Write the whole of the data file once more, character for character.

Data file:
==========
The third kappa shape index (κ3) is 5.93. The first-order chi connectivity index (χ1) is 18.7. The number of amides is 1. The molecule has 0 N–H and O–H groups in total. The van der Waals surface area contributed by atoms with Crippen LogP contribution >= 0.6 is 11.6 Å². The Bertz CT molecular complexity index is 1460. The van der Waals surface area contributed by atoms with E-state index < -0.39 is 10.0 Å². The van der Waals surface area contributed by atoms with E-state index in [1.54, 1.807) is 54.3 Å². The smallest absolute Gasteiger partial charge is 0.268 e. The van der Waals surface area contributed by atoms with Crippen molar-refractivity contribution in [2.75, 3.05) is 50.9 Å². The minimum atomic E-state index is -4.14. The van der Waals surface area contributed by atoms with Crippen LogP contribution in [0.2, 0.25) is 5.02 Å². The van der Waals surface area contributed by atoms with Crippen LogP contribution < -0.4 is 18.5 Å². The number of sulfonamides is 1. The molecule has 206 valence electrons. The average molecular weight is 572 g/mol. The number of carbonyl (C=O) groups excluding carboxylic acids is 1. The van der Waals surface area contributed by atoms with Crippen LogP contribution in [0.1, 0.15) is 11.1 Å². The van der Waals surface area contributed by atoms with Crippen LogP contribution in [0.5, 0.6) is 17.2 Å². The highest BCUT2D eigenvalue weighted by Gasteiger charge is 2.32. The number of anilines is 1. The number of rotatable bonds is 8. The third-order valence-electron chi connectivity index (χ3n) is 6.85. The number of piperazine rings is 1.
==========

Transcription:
The third kappa shape index (κ3) is 5.93. The first-order chi connectivity index (χ1) is 18.7. The number of amides is 1. The molecule has 0 N–H and O–H groups in total. The van der Waals surface area contributed by atoms with Crippen LogP contribution >= 0.6 is 11.6 Å². The Bertz CT molecular complexity index is 1460. The van der Waals surface area contributed by atoms with E-state index < -0.39 is 10.0 Å². The van der Waals surface area contributed by atoms with E-state index in [1.54, 1.807) is 54.3 Å². The smallest absolute Gasteiger partial charge is 0.268 e. The van der Waals surface area contributed by atoms with Crippen molar-refractivity contribution in [2.75, 3.05) is 50.9 Å². The minimum atomic E-state index is -4.14. The van der Waals surface area contributed by atoms with Crippen LogP contribution in [0.2, 0.25) is 5.02 Å². The van der Waals surface area contributed by atoms with Crippen LogP contribution < -0.4 is 18.5 Å². The number of sulfonamides is 1. The molecule has 206 valence electrons. The average molecular weight is 572 g/mol. The number of carbonyl (C=O) groups excluding carboxylic acids is 1. The van der Waals surface area contributed by atoms with Crippen LogP contribution in [0.1, 0.15) is 11.1 Å². The van der Waals surface area contributed by atoms with Crippen LogP contribution in [0.5, 0.6) is 17.2 Å². The highest BCUT2D eigenvalue weighted by Gasteiger charge is 2.32. The number of anilines is 1. The number of rotatable bonds is 8. The third-order valence-electron chi connectivity index (χ3n) is 6.85. The number of piperazine rings is 1.